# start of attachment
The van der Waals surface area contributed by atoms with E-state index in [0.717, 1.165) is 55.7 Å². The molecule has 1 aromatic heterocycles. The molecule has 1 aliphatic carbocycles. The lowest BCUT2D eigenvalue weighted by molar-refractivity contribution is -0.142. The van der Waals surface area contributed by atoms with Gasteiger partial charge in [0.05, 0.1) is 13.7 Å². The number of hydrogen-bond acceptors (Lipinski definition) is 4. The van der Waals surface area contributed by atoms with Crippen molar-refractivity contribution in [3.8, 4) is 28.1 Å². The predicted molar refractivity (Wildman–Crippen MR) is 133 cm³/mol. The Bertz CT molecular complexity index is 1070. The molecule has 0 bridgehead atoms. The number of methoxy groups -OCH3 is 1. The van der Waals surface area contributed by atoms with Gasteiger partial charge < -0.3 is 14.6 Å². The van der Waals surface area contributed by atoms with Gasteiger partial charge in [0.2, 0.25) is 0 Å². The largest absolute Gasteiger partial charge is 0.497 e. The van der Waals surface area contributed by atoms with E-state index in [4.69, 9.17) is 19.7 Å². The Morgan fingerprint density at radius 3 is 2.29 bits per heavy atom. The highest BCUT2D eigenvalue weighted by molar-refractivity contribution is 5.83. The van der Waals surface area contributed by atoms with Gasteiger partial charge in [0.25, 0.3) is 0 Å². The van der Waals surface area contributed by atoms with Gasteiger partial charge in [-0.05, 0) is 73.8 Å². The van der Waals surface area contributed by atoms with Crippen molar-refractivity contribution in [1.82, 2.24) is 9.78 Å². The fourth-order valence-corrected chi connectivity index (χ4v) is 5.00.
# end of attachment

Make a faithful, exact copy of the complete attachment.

The van der Waals surface area contributed by atoms with E-state index in [0.717, 1.165) is 55.7 Å². The molecule has 1 aromatic heterocycles. The molecule has 1 aliphatic carbocycles. The lowest BCUT2D eigenvalue weighted by molar-refractivity contribution is -0.142. The van der Waals surface area contributed by atoms with Gasteiger partial charge in [0.05, 0.1) is 13.7 Å². The number of hydrogen-bond acceptors (Lipinski definition) is 4. The van der Waals surface area contributed by atoms with Crippen molar-refractivity contribution in [3.8, 4) is 28.1 Å². The predicted molar refractivity (Wildman–Crippen MR) is 133 cm³/mol. The Bertz CT molecular complexity index is 1070. The molecule has 0 bridgehead atoms. The number of methoxy groups -OCH3 is 1. The van der Waals surface area contributed by atoms with Gasteiger partial charge < -0.3 is 14.6 Å². The van der Waals surface area contributed by atoms with Gasteiger partial charge in [0.2, 0.25) is 0 Å². The largest absolute Gasteiger partial charge is 0.497 e. The van der Waals surface area contributed by atoms with E-state index in [4.69, 9.17) is 19.7 Å². The Morgan fingerprint density at radius 3 is 2.29 bits per heavy atom. The highest BCUT2D eigenvalue weighted by molar-refractivity contribution is 5.83. The van der Waals surface area contributed by atoms with Gasteiger partial charge in [0.25, 0.3) is 0 Å². The van der Waals surface area contributed by atoms with Gasteiger partial charge in [-0.05, 0) is 73.8 Å². The van der Waals surface area contributed by atoms with Crippen molar-refractivity contribution in [1.82, 2.24) is 9.78 Å². The fourth-order valence-corrected chi connectivity index (χ4v) is 5.00.